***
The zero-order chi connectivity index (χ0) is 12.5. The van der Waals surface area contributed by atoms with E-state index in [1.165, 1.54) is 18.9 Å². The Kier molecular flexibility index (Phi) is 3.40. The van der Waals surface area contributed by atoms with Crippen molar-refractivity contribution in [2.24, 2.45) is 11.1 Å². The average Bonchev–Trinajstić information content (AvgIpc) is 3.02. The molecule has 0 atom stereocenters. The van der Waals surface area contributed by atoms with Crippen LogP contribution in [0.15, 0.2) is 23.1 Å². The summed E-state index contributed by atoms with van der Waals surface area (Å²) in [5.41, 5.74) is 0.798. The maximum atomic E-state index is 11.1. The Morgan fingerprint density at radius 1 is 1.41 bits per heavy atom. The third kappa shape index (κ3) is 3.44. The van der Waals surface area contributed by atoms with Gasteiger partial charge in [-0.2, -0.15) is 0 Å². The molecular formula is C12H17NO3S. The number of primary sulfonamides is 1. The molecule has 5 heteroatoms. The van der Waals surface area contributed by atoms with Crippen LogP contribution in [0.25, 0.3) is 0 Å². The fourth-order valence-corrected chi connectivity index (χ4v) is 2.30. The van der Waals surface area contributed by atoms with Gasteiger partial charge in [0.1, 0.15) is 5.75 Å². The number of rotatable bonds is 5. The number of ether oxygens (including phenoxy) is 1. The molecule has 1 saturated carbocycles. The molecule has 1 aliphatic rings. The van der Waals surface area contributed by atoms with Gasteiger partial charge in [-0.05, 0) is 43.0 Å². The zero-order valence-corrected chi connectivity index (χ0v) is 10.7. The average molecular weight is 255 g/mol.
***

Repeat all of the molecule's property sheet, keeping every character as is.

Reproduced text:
The zero-order chi connectivity index (χ0) is 12.5. The van der Waals surface area contributed by atoms with E-state index in [1.165, 1.54) is 18.9 Å². The Kier molecular flexibility index (Phi) is 3.40. The van der Waals surface area contributed by atoms with Crippen molar-refractivity contribution in [2.24, 2.45) is 11.1 Å². The average Bonchev–Trinajstić information content (AvgIpc) is 3.02. The molecule has 0 atom stereocenters. The van der Waals surface area contributed by atoms with Crippen LogP contribution in [0.15, 0.2) is 23.1 Å². The summed E-state index contributed by atoms with van der Waals surface area (Å²) in [5.41, 5.74) is 0.798. The maximum atomic E-state index is 11.1. The Morgan fingerprint density at radius 1 is 1.41 bits per heavy atom. The third kappa shape index (κ3) is 3.44. The van der Waals surface area contributed by atoms with Gasteiger partial charge in [-0.2, -0.15) is 0 Å². The molecular formula is C12H17NO3S. The number of primary sulfonamides is 1. The molecule has 5 heteroatoms. The van der Waals surface area contributed by atoms with Crippen LogP contribution in [0.25, 0.3) is 0 Å². The fourth-order valence-corrected chi connectivity index (χ4v) is 2.30. The van der Waals surface area contributed by atoms with Gasteiger partial charge in [0.1, 0.15) is 5.75 Å². The number of rotatable bonds is 5. The number of ether oxygens (including phenoxy) is 1. The molecule has 1 saturated carbocycles. The molecule has 1 aliphatic rings. The van der Waals surface area contributed by atoms with Gasteiger partial charge in [-0.05, 0) is 43.0 Å². The zero-order valence-corrected chi connectivity index (χ0v) is 10.7. The average molecular weight is 255 g/mol.